After 15 or 20 minutes, my phone rang, and a pleasant voice asked, "Did you just call this number?" I said I had, and asked for the person whom I'd been calling. The voice answered, rather apologetically, that this wasn't their number and that she didn't know anyone by that name.

I apologized myself, since it was my fault, and she gently assured me that it was no problem. I thanked her for her time, wished her a good day and told her to enjoy the snow. She responded in a similar fashion, and we hung up.

Now, that's the way to handle a wrong number. Somebody has taught their children well.

* * *

It seems like getting Americans to be civil in their interactions with each other is a constant battle, one that must be fought over and over again, not just from generation to generation, but from year to year. People who have been taught to be courteous seem to forget, and have to be reminded.

Here are three more typical wrong number scenarios:

1) You call a wrong number. The person at the other end has caller ID, doesn't recognize your name or number, and answers with a rude grunt: "Hello."

You immediately realize your mistake (because the person you intended to call is never that rude), and so you politely say, "I'm sorry, it sounds like I've reached a wrong number. Is this 555-1234?"

If it isn't 555-1234, then the respondent acts as if you've committed a crime worthy of death, or ruined their wedding, or something. You get a rude, and often profane, response. You start to say, "Oh, I'm so sorry," but the respondent hangs up before you can finish.

If it is 555-1234, then the respondent acts as though you have illegally hacked into their unlisted number at their hidden retreat. You say, "I'm sorry, I was trying to reach John Doe. Obviously I have the wrong number." The respondent's reply calls into question your IQ, your upbringing and your ancestry, usually with four-letter words delivered in an angry tone. Once again, the respondent hangs up before you can finish your apology.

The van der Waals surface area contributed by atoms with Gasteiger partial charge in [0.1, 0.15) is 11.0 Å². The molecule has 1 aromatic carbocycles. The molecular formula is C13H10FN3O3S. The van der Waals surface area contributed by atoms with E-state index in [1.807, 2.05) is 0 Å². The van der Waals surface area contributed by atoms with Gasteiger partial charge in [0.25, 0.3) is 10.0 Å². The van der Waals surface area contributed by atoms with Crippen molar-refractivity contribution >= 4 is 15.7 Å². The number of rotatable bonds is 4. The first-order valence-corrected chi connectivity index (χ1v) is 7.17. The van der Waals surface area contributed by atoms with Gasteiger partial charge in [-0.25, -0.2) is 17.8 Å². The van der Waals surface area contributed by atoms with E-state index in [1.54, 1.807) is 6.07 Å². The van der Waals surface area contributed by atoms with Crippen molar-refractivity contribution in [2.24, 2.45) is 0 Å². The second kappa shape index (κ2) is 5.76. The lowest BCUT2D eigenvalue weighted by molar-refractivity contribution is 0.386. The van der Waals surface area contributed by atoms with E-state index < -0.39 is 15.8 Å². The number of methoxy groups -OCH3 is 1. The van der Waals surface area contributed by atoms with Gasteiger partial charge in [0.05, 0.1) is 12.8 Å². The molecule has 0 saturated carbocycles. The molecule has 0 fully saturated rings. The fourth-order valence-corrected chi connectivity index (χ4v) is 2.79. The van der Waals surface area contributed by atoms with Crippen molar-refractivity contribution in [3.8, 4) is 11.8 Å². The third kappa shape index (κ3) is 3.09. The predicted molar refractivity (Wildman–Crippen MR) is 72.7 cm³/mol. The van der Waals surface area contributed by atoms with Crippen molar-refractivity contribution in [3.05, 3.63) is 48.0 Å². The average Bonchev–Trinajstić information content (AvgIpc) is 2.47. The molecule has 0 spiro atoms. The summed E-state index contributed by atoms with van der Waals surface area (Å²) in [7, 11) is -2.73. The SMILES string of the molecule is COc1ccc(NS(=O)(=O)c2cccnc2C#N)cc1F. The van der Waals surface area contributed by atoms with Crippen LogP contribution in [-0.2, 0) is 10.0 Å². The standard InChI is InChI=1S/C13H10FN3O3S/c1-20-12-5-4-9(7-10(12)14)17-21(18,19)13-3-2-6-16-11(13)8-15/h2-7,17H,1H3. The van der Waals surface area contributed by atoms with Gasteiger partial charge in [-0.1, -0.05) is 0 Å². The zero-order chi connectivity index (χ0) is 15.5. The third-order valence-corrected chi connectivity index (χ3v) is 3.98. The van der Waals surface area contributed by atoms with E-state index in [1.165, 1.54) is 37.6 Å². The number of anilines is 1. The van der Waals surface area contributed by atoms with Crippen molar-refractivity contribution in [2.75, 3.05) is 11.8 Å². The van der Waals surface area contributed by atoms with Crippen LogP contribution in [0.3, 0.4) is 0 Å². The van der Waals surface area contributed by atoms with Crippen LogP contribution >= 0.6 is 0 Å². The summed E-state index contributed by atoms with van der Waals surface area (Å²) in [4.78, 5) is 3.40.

2) This situation happens on the other end of the line: you're enjoying an evening at home, when the phone rings. You don't recognize the caller's name or number, but you take a chance and answer anyway. The caller, not recognizing your voice, pauses for a moment, and then barks, "Is John there?"

You say, politely, "No, I'm sorry, there's no John here. I'm afraid you've dialed a wrong number." The caller makes an angry comment -- as if it was your fault that he dialed the wrong number, maybe throws a four-letter word at you, and abruptly hangs up.

3) This last situation has only started happening since caller ID was invented. You dial a number, realize it's the wrong number, and hang up before the other person answers. A few minutes (or hours) later, your phone rings, and the voice on the other end demands, "Did you call this number?"

Whatever your response is, they then bark at you, "Why?"

No matter what your explanation is, they follow up with some sort of rude comment, and then hang up, leaving you to wonder, "Why did they waste their breath and a few seconds of their life to call me and say that? Why couldn't they just let it go?"

* * *
Indeed. Wrong numbers happen. We were all taught, either by our parents or our first-grade teachers, how to handle wrong numbers, from both ends. There's no need to be rude about it. All rudeness does is prove that the rude person is a jerk, and although the anonymity of a telephone line can hide your identity, it cannot hide your uncultured rudeness.

Just be nice, people. If you call a wrong number, apologize for disturbing the person on the other end. If you're the recipient of a call to a wrong number, recognize that the other person might be under pressure or confused, and be gentle with them. If someone calls you and hangs up before you can answer, let it go. If it's important, they'll call again, and then you can be gentle with them.

Thank you, Ashley, for a very pleasant conversation this morning. The snow is fresh and powdery today, and because of you, I really will enjoy it.